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Genius28 - The Chris Lee Interview
Although only a few people know Chris Lee, the person, you'd be hard-pressed to find a high-stakes online fan that doesn't know Genius28. He's no stranger to the biggest games on the Internet and can be found pitting himself against the likes of Phil Ivey and Patrik Antonius on a regular basis.
Lee's played a few big-buy-in events so far but we'll be seeing a whole lot more of him state-side as he just turned 21, right in time for both the WPT championship and the World Series of Poker. He's here at the first EPT event in Italy and we caught up with him on one of the breaks to share a few words.
Hello Chris. For the benefit of our readers who may not know you, tell us a bit about your background in poker.
Sure. I started getting into the game seriously about four years ago when I was a senior in high school. I've pretty much been a cash game player but I do play tournaments as well. I play anything from $25/$50 to $200/$400, pretty much anything that's running. I play online on a day-to-day basis.
You're really well-known for playing some of the toughest players anywhere, and while some people really try to just play people they have a big edge over, it seems like you'll play pretty much anyone. Why do you choose to do this when there are probably more profitable games available against weaker players?
For me one of the aspects of poker I enjoy the most is heads-up because it really lets you play the player. I've always struggled playing full ring games because it's a very mechanical game. If you're following guidelines on how to play before the flop and how to play on the flop it'll carry you pretty far but that's not quite as true in heads-up.
You really have to understand the player and understand how they think. It's really like a chess game because it's so back and forth. You try to figure them out and they adjust to you and it goes back and forth. So for me I really enjoy the challenge. Playing the best players heads-up might not be the most profitable thing but it really helps you hone your game and those skills will help you in tournaments or full ring or whatever you're playing.
How much has playing the best in the world helped in the development of your game?
The thing I rely on the most in poker [is] my instincts. A lot of players rely on a more mathematical approach and I don't know a lot of the odds and the math as well as a lot of these top players but where I think I have an edge is that I've seen and I've played with all these great players so I know how they generally think and what their weaknesses are.
So when I'm playing full ring and tournaments when I'm in a pot I'm generally entering it heads-up which I think gives me a big edge post-flop. A lot of these guys are playing that pretty mechanical style so when you put them to a test they probably haven't been in that situation as much as I have. I'm used to being in those situations having spent so much time playing really good players.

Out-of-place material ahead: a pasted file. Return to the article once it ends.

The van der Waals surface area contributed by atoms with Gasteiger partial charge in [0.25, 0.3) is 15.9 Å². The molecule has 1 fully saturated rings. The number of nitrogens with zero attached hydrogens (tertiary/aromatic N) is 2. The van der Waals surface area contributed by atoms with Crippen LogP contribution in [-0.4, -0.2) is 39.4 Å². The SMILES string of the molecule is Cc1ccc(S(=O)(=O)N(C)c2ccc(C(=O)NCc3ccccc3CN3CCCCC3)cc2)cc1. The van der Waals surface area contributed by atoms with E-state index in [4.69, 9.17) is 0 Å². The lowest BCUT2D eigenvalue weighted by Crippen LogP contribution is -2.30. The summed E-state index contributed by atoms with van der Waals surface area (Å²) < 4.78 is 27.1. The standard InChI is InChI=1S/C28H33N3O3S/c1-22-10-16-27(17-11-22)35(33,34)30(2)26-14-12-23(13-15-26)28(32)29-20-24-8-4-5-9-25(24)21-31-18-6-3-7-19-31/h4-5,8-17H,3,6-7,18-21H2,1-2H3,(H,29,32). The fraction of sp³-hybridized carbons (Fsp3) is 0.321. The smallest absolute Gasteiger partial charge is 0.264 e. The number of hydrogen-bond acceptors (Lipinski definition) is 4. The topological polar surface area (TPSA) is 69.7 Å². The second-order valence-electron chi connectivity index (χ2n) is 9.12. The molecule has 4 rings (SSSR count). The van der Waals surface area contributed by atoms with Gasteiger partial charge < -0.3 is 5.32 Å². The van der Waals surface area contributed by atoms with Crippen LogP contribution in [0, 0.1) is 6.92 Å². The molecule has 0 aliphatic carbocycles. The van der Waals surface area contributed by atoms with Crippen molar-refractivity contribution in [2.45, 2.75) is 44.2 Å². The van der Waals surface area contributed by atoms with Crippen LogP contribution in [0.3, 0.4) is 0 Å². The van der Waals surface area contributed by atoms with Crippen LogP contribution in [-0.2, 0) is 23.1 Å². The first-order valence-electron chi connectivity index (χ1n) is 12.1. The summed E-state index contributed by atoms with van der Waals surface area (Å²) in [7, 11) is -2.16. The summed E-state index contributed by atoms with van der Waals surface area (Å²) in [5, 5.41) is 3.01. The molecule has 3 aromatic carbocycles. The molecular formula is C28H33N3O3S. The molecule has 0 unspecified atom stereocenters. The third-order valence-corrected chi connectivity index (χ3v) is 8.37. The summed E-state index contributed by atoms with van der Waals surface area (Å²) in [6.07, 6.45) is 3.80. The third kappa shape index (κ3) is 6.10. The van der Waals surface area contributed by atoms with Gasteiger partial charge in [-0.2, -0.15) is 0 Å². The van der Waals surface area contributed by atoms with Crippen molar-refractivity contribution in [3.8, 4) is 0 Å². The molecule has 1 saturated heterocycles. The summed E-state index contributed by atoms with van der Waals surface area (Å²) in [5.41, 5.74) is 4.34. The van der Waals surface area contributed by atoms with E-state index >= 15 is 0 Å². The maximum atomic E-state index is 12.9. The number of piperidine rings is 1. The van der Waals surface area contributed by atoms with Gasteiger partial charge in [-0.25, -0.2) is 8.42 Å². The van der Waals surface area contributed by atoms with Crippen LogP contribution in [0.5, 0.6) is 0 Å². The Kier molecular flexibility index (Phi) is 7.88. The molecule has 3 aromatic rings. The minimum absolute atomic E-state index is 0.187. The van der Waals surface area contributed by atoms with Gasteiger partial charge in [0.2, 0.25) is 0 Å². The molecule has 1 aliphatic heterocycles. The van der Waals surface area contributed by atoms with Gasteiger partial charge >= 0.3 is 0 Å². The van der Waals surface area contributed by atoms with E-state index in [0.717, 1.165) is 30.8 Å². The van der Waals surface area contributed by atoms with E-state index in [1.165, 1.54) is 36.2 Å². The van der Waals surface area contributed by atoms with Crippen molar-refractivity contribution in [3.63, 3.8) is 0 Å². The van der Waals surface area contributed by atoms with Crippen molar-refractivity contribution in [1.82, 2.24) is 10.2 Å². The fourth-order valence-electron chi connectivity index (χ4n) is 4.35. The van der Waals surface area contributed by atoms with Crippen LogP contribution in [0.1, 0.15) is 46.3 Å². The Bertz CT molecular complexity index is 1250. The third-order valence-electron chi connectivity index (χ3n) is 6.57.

I've heard it said that if you dedicate yourself more to live tournaments you're guaranteed to be a force. Is it something that you're planning on spending more time doing in the future?
I really like tournaments because it really is a whole different game. There's also the human element which is something that playing online lacks. I'm relatively inexperienced playing tournaments; this is only my sixth or seventh big-buy-in event. So I'm starting to pick up on some things now that I was missing in my first events.
Playing live tournaments is a much more passive game. There's more limping involved, you have a chance to see a lot more flops. Also there are a lot of recreational players in these events whereas when you're playing high-stakes online for the most part people know what they're doing. So live is probably an easier game but the transition can be difficult.
I'm going to try to play more tournaments for sure. I just turned 21 so I'll be playing as many WSOP events as possible this year. After this I have the EPT Grand Final and the $25,000 WPT championship so hopefully I can do some damage.
You went to Duke and ended up taking some time off to focus on poker. How does the online pro lifestyle compare to life at school and do you think you'll be going back to finish up your schooling?
I did two years at Duke and now I'm taking a year off. I definitely want to go back and finish because I've primarily been a poker player. I love playing but it really can be a one-dimensional kind of job. You're on the computer all day and you're doing the same thing. It's fun but it's also not as rewarding when that's all you're doing.
Thanks Chris and good luck.
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Our prediction is that this year's WSOP will be all about Chris Lee. You heard it here first.